The Cleveland Fed’s current August year-over-year CPI estimate is 8.3%, down 0.2% from July’s 8.5% level. The bank estimates August Core CPI at 6.3%, up from July’s 5.9% level (while oil prices have fallen, food prices continue to rise). We quote the Cleveland Fed as the bank’s view on CPI and Core CPI is in-line with our thinking. View the Cleveland Fed’s CPI estimates HERE.
Our view is that the Fed ought to increase the Fed Funds Rate this month in between FOMC meetings, but will likely wait until the September meeting. The Fed can’t afford to take the Fed Funds Rate to where it needs to be to fight inflation on account of the $30 Trillion in public debt outstanding.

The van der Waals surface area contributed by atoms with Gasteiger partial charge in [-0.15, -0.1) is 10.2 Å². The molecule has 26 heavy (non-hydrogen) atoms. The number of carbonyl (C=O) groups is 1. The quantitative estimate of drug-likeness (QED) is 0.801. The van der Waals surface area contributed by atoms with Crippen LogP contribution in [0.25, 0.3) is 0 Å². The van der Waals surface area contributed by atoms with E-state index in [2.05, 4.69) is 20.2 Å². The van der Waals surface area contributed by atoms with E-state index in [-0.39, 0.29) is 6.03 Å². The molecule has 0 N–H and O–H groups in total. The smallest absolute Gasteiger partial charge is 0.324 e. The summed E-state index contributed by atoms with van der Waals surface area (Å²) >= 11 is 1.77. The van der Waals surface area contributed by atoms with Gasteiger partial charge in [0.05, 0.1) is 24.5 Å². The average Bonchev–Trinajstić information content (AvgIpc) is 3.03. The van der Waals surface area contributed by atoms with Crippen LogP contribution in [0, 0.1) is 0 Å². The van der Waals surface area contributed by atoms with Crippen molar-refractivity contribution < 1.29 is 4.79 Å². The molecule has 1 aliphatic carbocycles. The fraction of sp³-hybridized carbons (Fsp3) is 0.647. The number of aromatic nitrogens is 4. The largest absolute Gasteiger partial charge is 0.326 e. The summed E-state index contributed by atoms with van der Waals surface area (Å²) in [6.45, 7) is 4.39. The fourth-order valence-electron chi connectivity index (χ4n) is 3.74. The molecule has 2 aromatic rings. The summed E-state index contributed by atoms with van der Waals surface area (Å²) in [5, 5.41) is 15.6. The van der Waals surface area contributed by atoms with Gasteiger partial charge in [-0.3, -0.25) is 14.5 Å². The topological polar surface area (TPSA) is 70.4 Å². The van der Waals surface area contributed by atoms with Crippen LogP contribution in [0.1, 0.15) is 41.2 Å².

Where we differ with the market isn’t that the Fed will take rates higher than expected, but rather that the central bank will hold rates at a higher level for longer rather than pivot sometime in Q4 2022 or in Q1 2023. Stagflation is our base case for the remainder of this decade (read more HERE).
Regarding QT, look for the next tranche of Treasuries to mature and fall off of the Fed’s balance sheet at month end. At that time the Fed would likely show another net balance sheet reduction in the $30 billion range, pushing Treasury yields modestly higher.
Money Supply growth is approximately back in-line with pre-COVID levels, yet the excessive printing of 2020-2021 is the root cause of the sticky price inflation we are living with (View M2 growth HERE).